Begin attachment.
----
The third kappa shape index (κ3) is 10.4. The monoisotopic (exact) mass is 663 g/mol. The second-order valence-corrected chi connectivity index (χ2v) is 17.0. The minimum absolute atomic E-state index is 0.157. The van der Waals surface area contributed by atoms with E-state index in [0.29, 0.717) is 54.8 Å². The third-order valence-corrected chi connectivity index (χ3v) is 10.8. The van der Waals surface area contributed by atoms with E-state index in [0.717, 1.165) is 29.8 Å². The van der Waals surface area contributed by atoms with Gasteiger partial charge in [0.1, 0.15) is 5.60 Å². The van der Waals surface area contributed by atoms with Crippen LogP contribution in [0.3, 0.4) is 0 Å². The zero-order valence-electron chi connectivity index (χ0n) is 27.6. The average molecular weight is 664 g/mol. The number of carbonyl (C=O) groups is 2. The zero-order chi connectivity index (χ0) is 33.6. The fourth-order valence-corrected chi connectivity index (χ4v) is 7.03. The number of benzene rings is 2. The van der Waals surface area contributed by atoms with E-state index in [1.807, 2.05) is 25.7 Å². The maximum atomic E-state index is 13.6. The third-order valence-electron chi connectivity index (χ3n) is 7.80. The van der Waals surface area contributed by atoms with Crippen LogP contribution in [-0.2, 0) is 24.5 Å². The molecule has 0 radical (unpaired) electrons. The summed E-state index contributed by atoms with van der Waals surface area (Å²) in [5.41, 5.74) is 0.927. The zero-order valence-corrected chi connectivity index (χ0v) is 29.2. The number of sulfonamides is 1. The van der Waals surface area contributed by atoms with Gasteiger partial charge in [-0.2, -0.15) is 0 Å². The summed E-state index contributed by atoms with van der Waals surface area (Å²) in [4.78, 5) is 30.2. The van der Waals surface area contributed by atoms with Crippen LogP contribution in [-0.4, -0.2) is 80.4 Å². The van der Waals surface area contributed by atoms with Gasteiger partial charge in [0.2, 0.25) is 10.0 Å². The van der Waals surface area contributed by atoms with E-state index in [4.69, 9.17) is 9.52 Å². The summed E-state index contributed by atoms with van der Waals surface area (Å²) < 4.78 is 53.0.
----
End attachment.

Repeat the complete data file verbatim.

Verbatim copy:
The third kappa shape index (κ3) is 10.4. The monoisotopic (exact) mass is 663 g/mol. The second-order valence-corrected chi connectivity index (χ2v) is 17.0. The minimum absolute atomic E-state index is 0.157. The van der Waals surface area contributed by atoms with E-state index in [0.29, 0.717) is 54.8 Å². The third-order valence-corrected chi connectivity index (χ3v) is 10.8. The van der Waals surface area contributed by atoms with E-state index in [0.717, 1.165) is 29.8 Å². The van der Waals surface area contributed by atoms with Gasteiger partial charge in [0.1, 0.15) is 5.60 Å². The van der Waals surface area contributed by atoms with Crippen LogP contribution in [0.3, 0.4) is 0 Å². The zero-order valence-electron chi connectivity index (χ0n) is 27.6. The average molecular weight is 664 g/mol. The number of carbonyl (C=O) groups is 2. The zero-order chi connectivity index (χ0) is 33.6. The fourth-order valence-corrected chi connectivity index (χ4v) is 7.03. The number of benzene rings is 2. The van der Waals surface area contributed by atoms with E-state index in [1.807, 2.05) is 25.7 Å². The maximum atomic E-state index is 13.6. The third-order valence-electron chi connectivity index (χ3n) is 7.80. The van der Waals surface area contributed by atoms with Crippen LogP contribution in [-0.2, 0) is 24.5 Å². The molecule has 0 radical (unpaired) electrons. The summed E-state index contributed by atoms with van der Waals surface area (Å²) in [5.41, 5.74) is 0.927. The zero-order valence-corrected chi connectivity index (χ0v) is 29.2. The number of sulfonamides is 1. The van der Waals surface area contributed by atoms with Gasteiger partial charge in [-0.2, -0.15) is 0 Å². The summed E-state index contributed by atoms with van der Waals surface area (Å²) in [4.78, 5) is 30.2. The van der Waals surface area contributed by atoms with Crippen LogP contribution in [-0.4, -0.2) is 80.4 Å². The van der Waals surface area contributed by atoms with Gasteiger partial charge in [0.2, 0.25) is 10.0 Å². The van der Waals surface area contributed by atoms with E-state index in [4.69, 9.17) is 9.52 Å². The summed E-state index contributed by atoms with van der Waals surface area (Å²) < 4.78 is 53.0.